I like to light a candle, and mentally set my intention to do a reading, to open the session. I use the flame as a physical symbol of the fire of inspiration, the light of knowledge, and the warmth of love, life and Yang energy from the heavens. Then I unwrap my deck from the cloth I keep it in, light some incense or palo santo, and smudge myself and my deck, and maybe the surface I’ll be using to do the reading. I generally do an energetic clearing by using the palo santo, but I’ll also fan the cards out a little, and blow over all 4 edges of all the cards, and then knock on the cards 3 times, to clear away any residual energy from the last reading.
After shuffling the deck well, I hold my deck, and set my intention for what I’d like from the actual reading. I often picture bringing light down from above through my crown, into my heart-space, then down my arms and through my palms into the deck. I ask for guidance, wisdom and that the messages I receive will be for my highest good. I also affirm my gratitude and acceptance of whatever message I receive.
The reading itself
Whether you just pull one card, use a 3-card spread to see past present and future, or go for a more involved formation such as the Tree of Life, or Celtic Cross, I’d suggest that you take time to really look deeply into the card and give yourself to intuitively interpret the card for yourself, What images do you see? What story do they tell you? There’s no right or wrong answer—how they appear to you on that day is what you need to connect with. The message is not necessarily meant to be an eternal truth—it’s very much of and for that very moment when you’re doing the reading, however you’re feeling and thinking at that point. How does the picture on the card make you feel? Does it remind you of something or someone? What colors are used, and what might they symbolize—is that shade of green perhaps your favorite color, or does it remind you of the evergreen reliability of pine trees, or does it symbolize something else to you? Does the number on the card stand out as meaningful? Take some time to sit with what you’ve taken from the card, and give yourself the space to go within and explore that. What might it mean? If you’ve had a certain feeling or memory triggered, how might that relate to you, on that day, and in the context of what’s happening in your life right now? It’s as much about what’s within as what’s on the cards—they’re there to empower us and connect us to our inner wisdom, not to set us a puzzle or a test.
After the intuitive part of the reading, I’d advise going to the book that came with your deck, or another Tarot manual, to investigate whether there are any other meanings/themes or aspects of the cards that resonate and add to our reading. The Tarot tradition is rich and fascinating, and the decks tend to have incredibly detailed images, which hold symbolism and references which only stand out if you’ve learned about them. So, this can be a great way to not only enrich your own intuitive reading, but to learn and absorb these additional layers of meaning, which will be helpful in future readings. And you can choose how deeply into the tradition you want to go—from the more standard themes and readings, right down into the minutiae, if you’re as geeky as I am.
One thing I would mention is that when you first start with your Tarot deck, you may decide not to include “reversed” cards (cards which come out of the deck upside down) until you’re a bit more confident in your readings. Reversed cards are absolutely nothing to be worried about—they don’t mean that the reading is “negative” (as some people can think at first). They can show nuances around difficulties or challenges, temporary snags in an otherwise positive trend, or even a difficult situation being resolved. When you’re happy interpreting more intricate meanings, they’re very useful indeed, in helping us approach those less-than-straightforward life situations more skillfully and with a mature perspective. But that said, this is an added layer of interpretation to the straightforward reading, and there’s no harm in keeping things simple until you’re feeling more confident in your Tarotmancy.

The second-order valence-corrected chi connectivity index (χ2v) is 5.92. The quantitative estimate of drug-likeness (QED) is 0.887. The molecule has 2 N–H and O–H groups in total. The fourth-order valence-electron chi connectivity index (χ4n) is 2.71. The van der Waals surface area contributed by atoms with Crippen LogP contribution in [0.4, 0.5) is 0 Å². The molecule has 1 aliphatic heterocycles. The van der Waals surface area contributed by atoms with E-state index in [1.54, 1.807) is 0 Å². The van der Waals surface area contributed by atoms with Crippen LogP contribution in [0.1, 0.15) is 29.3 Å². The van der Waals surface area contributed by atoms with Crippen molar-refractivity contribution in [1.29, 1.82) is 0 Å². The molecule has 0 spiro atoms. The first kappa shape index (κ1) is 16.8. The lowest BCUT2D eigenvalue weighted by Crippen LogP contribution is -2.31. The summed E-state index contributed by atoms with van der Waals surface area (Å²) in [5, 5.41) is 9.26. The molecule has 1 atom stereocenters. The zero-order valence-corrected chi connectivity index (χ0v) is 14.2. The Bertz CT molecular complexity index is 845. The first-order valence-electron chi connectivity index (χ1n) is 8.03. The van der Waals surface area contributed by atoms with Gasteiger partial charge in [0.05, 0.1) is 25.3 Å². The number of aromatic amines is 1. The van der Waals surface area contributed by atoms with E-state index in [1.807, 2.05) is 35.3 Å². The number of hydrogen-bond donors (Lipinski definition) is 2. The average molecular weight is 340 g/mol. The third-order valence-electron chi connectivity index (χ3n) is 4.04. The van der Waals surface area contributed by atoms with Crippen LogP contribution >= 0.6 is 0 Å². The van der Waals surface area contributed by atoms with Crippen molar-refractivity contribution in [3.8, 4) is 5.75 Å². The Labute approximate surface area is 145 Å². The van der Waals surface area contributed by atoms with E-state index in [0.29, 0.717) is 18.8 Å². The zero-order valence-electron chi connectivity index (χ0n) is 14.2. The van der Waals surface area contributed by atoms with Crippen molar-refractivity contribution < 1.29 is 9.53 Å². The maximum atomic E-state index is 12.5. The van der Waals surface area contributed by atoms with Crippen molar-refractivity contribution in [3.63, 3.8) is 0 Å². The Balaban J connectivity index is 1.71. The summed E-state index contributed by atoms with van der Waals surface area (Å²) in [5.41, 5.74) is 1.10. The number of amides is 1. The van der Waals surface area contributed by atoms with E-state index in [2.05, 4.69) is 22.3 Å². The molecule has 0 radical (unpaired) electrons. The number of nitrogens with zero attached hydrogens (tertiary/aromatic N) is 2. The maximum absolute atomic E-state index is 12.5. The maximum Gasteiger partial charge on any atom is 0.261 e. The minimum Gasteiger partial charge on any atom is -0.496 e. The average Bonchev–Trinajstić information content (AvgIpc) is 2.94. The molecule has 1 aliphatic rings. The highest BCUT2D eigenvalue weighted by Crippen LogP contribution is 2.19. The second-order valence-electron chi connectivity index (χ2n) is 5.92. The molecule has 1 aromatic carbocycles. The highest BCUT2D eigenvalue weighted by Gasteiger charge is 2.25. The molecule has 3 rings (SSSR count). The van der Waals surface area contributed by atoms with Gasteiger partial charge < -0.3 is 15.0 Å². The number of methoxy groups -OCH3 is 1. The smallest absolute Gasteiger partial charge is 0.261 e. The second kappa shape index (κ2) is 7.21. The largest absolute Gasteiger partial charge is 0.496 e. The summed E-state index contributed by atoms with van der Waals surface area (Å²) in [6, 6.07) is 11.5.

If you get a reading that is confusing or doesn’t seem to fit or resonate, don’t worry! That can happen. Before you re-shuffle and try it again, I’d suggest drawing another card for clarity, and setting it down in a certain position. When you’re doing this, the additional card can give context to the other card, and it can clarify meaning when there are a few possible interpretations. Equally, I’d always take a photo of your spread, so that you can come back to it later, once your subconscious has had the chance to mull over the various meanings and interpretations.
For those who are interested in learning more, and developing their Tarot reading (or Cartomancy if you want to be fancy!) skills and knowledge, there are lots of amazing courses out there. I can’t personally recommend any, as I haven’t taken a course yet, but I will mention that one of the the co-creators of my deck, Philip Carr-Gomm, has a range of amazing-looking courses on his website, including a nine lesson “Transformation through Tarot” course.
After your reading
It’s definitely down to personal choice, but as mentioned, I like to photo my readings—and for especially enlightening and important readings, I’ll add them to my Tarot journal, along with reflections, inner musings, etc. That’s always nice to come back to later, and can often be even more pertinent and powerful a few weeks later (or more)!
Reading recorded, I’ll say my thank-yous. Whether or not you believe in guides or angels, gratitude is always a good thing to make space for in life. Even if you’re just symbolically thanking your deck, or the universe for the time and space to reflect, saying a thank-you or two is energetically a nice way to finish the reading.
I’ll then put my deck into its box, re-wrap it in its cloth, take a moment or two to meditate (with or without using the candle as a focus), and setting my internal intention to end the session, I blow out my candle.
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Photo & Video: Ema Melanaphy